The agency's chairman said the federal government is running at "high speed" to find a better way to address spectrum policy.

June 18, 2002

Britain Rethinks Plan for Expanded Internet Surveillance Powers

Opponents called the plan a "snoopers' charter."

June 11, 2002

Man Fined for Signing Up Dog to Vote

The man successfully registered his poodle as a Republican.

June 6, 2002

Man Remains Jailed Over Web Postings

The man posted personal information of employees of a retirement home that he had been evicted from.

June 4, 2002

VeriSign to Launch Wiretapping Tool

The company's new tool will help telecommunications carriers comply with a federal law.

May 17, 2002

Panel Sends ID Theft Bill to Senate

The bill would help identity-theft victims access the business records related to the theft of their identity.

May 15, 2002

SONICblue to Monitor Customers

The company had fought a court order requiring it to monitor customers' viewing habits.

May 13, 2002

White House Exploring Civic Education

A federal working group is exploring ways to beef up civic education in public schools.

May 9, 2002

Justice Department Says Office of Homeland Security Not an Agency

A civil-liberties group has sued the office for records of proposals for national identification systems.

May 7, 2002

Shanghai Shuts Down Internet Bars

Police also seize nearly 1,000 computers from the bars, which didn't have the proper filtering software installed on the computers.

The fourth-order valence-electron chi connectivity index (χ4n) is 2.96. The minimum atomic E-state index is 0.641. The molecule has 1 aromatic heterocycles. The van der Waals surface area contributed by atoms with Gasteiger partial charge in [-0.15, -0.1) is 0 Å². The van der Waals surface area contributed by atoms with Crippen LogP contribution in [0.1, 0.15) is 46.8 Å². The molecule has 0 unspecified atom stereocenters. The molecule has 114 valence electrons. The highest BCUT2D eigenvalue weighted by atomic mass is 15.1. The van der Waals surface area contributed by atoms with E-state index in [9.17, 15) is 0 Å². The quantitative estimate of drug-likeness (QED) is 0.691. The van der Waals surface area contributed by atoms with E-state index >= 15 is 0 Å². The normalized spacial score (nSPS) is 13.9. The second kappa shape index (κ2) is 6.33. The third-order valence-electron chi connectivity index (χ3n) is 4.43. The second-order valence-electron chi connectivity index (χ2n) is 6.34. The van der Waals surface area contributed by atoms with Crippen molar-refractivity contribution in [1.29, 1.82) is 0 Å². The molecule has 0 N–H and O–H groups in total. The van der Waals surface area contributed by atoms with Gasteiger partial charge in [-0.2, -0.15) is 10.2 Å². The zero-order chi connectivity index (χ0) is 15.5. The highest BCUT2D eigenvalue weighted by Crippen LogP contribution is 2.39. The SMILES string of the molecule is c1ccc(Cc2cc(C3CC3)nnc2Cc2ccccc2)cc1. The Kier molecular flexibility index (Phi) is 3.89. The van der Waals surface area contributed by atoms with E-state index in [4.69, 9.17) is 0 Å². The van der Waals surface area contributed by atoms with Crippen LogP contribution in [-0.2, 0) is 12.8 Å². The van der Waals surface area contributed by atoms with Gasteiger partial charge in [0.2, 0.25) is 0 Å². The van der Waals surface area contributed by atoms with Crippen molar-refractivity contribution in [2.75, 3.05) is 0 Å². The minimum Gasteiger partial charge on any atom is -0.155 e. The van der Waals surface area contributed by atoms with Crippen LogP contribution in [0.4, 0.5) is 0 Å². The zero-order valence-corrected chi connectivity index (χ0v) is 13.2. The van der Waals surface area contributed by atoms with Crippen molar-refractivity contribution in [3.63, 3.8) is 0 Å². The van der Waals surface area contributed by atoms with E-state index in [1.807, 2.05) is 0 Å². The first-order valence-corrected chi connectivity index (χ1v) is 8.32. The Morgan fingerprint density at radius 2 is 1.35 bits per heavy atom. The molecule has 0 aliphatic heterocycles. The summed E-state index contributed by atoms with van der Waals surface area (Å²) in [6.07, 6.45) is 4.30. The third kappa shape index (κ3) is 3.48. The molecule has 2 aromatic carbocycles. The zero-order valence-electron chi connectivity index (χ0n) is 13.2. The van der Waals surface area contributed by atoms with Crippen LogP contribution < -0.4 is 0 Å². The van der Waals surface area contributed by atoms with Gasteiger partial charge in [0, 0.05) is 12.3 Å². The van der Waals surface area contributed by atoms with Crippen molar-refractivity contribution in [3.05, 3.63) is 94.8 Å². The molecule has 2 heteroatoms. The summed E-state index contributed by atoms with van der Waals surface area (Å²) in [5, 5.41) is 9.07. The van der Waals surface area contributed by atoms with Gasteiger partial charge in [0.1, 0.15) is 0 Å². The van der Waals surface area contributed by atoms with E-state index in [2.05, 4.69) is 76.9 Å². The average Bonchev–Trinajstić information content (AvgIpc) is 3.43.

May 6, 2002

Bio-Terrorism Office Chief Steps Down

The Office of Public Health Preparedness will be run by New York City's former director of emergency management.

May 2, 2002

House Bill Would Encrypt Driver's Licenses

States would get up to $315 million over five years to adopt new driver's licenses.

May 1, 2002

'Melissa' Virus Maker Gets 20 Months

The man is thought to be among the first group of people prosecuted for unleashing a computer virus on computer networks.

April 30, 2002

Journalist Group Calls for Release of Vietnamese Dissident

The man, a doctor, distributed an article about democracy that was obtained from a Web site operated by the U.S. Department of State.

April 30, 2002

New FCC Rules to Help 911 Response

Certain cell phones can only dial 911, making it difficult for emergency personnel to pinpoint the location of callers.

April 25, 2002

Britain Experiments With Early, High-Tech Voting

Officials hope to boost participation in voting by making it easier for residents of towns to vote electronically.